When President Obama declared in his press conference Tuesday night that "we can't afford to demonize every entrepreneur and investor who seeks to make a profit," he was clearly asking Americans to dial down their outrage.
Because, you know, Wall Street fat cats are really mad, and if we don't play nice, they're just going to pick up their ball and go home.
Exhibit A: From the Wall Street Journal, "On Wall Street, Talk of Trust and Civil War":
"Washington and Wall Street are the equivalent of Gettysburg and Antietam right now," said Glenn Hutchins, co-chief executive of private-equity firm Silver Lake.
"To point the finger at one group means, No. 1, you're not understanding the problem, two, you're stretching our social fabric thinly, and you're throwing the baby out with the bathwater," Mr. Hutchins noted. "Trust goes both ways."
Exhibit B: AIG trader Jake DeSantis' resignation letter, published as an Op-Ed in the New York Times, "Dear A.I.G. -- I Quit!:
I am proud of everything I have done for the commodity and equity divisions of A.I.G.-F.P. I was in no way involved in -- or responsible for -- the credit default swap transactions that have hamstrung A.I.G. Nor were more than a handful of the 400 current employees of A.I.G.-F.P. Most of those responsible have left the company and have conspicuously escaped the public outrage.
After 12 months of hard work dismantling the company -- during which A.I.G. reassured us many times we would be rewarded in March 2009 -- we in the financial products unit have been betrayed by A.I.G. and are being unfairly persecuted by elected officials. In response to this, I will now leave the company and donate my entire post-tax retention payment to those suffering from the global economic downturn. My intent is to keep none of the money myself.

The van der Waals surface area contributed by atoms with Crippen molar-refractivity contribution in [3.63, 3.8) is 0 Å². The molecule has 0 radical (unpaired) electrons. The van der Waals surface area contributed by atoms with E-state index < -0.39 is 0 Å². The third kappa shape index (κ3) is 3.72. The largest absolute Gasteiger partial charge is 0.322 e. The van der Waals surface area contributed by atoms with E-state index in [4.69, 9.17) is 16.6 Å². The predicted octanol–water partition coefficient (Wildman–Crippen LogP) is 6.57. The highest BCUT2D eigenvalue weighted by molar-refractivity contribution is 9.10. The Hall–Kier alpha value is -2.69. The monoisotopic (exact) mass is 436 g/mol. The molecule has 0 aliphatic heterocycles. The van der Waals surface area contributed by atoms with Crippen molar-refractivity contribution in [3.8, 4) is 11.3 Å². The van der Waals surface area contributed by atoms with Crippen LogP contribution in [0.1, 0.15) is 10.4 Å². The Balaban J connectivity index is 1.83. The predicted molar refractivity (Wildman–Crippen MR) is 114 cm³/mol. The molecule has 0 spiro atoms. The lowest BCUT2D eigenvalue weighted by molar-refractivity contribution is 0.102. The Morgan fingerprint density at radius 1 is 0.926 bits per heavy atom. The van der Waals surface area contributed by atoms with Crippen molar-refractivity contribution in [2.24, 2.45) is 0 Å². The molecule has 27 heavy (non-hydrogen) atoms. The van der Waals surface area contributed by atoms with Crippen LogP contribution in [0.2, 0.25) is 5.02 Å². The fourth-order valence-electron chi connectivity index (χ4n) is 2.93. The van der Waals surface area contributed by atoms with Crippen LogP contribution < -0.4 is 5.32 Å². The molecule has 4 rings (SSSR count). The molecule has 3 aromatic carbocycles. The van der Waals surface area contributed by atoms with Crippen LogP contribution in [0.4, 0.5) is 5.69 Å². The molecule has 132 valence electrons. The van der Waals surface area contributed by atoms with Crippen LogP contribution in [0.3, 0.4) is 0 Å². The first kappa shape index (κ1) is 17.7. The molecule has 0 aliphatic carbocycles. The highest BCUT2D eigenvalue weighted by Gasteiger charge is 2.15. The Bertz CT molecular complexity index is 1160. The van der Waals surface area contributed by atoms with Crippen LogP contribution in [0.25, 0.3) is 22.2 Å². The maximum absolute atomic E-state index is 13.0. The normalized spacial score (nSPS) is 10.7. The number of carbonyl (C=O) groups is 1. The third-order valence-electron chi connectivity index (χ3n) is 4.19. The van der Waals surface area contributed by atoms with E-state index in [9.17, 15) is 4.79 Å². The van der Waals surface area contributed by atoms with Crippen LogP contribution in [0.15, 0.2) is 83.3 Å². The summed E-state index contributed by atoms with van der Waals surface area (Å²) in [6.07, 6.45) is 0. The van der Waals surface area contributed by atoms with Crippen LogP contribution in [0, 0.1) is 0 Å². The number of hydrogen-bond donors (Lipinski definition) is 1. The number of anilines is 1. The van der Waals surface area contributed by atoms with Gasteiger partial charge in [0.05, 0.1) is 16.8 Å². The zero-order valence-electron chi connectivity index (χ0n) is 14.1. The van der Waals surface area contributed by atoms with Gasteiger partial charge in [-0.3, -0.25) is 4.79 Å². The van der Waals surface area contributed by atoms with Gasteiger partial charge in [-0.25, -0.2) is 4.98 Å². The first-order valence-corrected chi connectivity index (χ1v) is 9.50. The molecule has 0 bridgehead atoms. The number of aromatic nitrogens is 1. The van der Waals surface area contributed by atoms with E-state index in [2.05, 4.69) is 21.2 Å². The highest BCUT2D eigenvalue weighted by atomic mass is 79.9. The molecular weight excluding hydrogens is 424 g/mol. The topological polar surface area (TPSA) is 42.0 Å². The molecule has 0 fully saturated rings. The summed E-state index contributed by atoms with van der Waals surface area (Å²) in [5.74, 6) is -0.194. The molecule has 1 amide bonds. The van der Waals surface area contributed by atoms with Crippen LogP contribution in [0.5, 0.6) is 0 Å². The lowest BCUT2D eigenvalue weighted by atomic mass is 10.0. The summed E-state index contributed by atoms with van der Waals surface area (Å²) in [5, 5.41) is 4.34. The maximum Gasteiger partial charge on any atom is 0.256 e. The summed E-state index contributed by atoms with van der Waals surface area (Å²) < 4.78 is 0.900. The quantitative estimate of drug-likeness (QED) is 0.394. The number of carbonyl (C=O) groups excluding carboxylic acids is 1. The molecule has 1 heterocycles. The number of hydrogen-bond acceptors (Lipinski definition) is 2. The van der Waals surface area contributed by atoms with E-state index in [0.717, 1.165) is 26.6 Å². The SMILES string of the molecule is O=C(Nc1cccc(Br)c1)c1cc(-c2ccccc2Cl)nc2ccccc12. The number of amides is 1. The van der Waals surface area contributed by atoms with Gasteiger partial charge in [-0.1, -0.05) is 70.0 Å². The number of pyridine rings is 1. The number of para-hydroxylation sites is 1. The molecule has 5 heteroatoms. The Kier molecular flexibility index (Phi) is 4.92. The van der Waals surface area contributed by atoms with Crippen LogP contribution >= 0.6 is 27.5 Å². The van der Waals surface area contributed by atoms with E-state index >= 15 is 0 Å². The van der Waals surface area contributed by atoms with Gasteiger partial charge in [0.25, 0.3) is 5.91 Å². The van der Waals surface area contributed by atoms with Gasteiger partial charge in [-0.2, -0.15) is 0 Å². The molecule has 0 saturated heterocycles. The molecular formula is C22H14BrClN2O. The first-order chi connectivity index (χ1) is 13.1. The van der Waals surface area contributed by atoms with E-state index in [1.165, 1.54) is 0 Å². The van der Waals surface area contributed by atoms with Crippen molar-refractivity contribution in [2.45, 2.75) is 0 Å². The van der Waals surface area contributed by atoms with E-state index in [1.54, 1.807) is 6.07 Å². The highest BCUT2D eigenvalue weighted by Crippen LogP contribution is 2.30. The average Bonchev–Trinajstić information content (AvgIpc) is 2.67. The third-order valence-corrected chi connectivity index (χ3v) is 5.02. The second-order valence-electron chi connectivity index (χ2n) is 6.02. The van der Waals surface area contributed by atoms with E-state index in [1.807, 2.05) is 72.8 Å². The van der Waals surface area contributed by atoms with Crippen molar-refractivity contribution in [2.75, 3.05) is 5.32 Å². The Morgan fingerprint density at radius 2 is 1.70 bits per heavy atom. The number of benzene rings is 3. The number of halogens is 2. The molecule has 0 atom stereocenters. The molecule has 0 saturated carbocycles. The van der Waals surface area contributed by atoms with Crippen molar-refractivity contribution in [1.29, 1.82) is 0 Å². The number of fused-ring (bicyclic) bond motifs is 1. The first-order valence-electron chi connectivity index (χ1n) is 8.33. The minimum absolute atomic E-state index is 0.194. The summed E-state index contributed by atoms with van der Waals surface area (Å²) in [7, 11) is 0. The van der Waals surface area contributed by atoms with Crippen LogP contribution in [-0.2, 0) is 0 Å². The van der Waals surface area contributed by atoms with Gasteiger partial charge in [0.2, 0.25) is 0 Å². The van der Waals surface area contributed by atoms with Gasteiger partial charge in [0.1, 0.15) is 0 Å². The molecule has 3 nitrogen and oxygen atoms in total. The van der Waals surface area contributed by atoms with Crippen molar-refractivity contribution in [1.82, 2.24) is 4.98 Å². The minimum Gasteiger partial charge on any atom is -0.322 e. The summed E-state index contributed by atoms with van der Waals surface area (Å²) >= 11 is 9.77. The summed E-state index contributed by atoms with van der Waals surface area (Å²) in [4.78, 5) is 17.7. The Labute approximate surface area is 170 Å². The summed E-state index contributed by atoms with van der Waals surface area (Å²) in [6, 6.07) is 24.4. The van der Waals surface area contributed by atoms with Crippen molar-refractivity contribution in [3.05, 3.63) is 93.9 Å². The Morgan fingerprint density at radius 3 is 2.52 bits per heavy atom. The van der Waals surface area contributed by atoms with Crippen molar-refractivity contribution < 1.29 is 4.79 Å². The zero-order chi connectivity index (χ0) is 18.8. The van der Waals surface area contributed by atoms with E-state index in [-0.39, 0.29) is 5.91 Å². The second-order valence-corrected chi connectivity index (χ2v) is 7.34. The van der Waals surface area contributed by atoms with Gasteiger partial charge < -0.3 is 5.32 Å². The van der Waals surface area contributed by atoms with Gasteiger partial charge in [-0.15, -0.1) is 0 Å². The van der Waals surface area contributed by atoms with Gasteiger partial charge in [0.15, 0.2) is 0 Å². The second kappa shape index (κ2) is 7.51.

DeSantis declares himself "disappointed and frustrated" at AIG CEO Ed Liddy's failure "to stand up for us in the face of untrue and unfair accusations from certain members of Congress last Wednesday and from the press over our retention payments."
If the scenario that DeSantis describes is accurate -- the real villains, the credit swap traders who bankrupted AIG, are mostly long gone from the company and those who were promised bonuses are hard at work trying to shut down the company, but are getting unfairly blamed -- I think anyone can understand some level of irritation. But DeSantis' revelations about his own lifestyle are not going to assuage much of the anger out there.
DeSantis received a bonus payment on March 16 of $742,006.40. But he's going to donate all the after-tax proceeds to charity, and he can do that because "I have benefited more than most during the economic boom and have saved enough that my family is unlikely to suffer devastating losses during the current bust."
If you are in a position to donate more than half a million to charity and your family finances are still secure enough during one of the worst recessions in American history that you can blithely quit your job, then you are sitting squarely within the most privileged sector of U.S. society. You are still living a life that is out of reach to the vast majority of Americans.
And I just don't think most people will care how betrayed you feel. Cue the violins.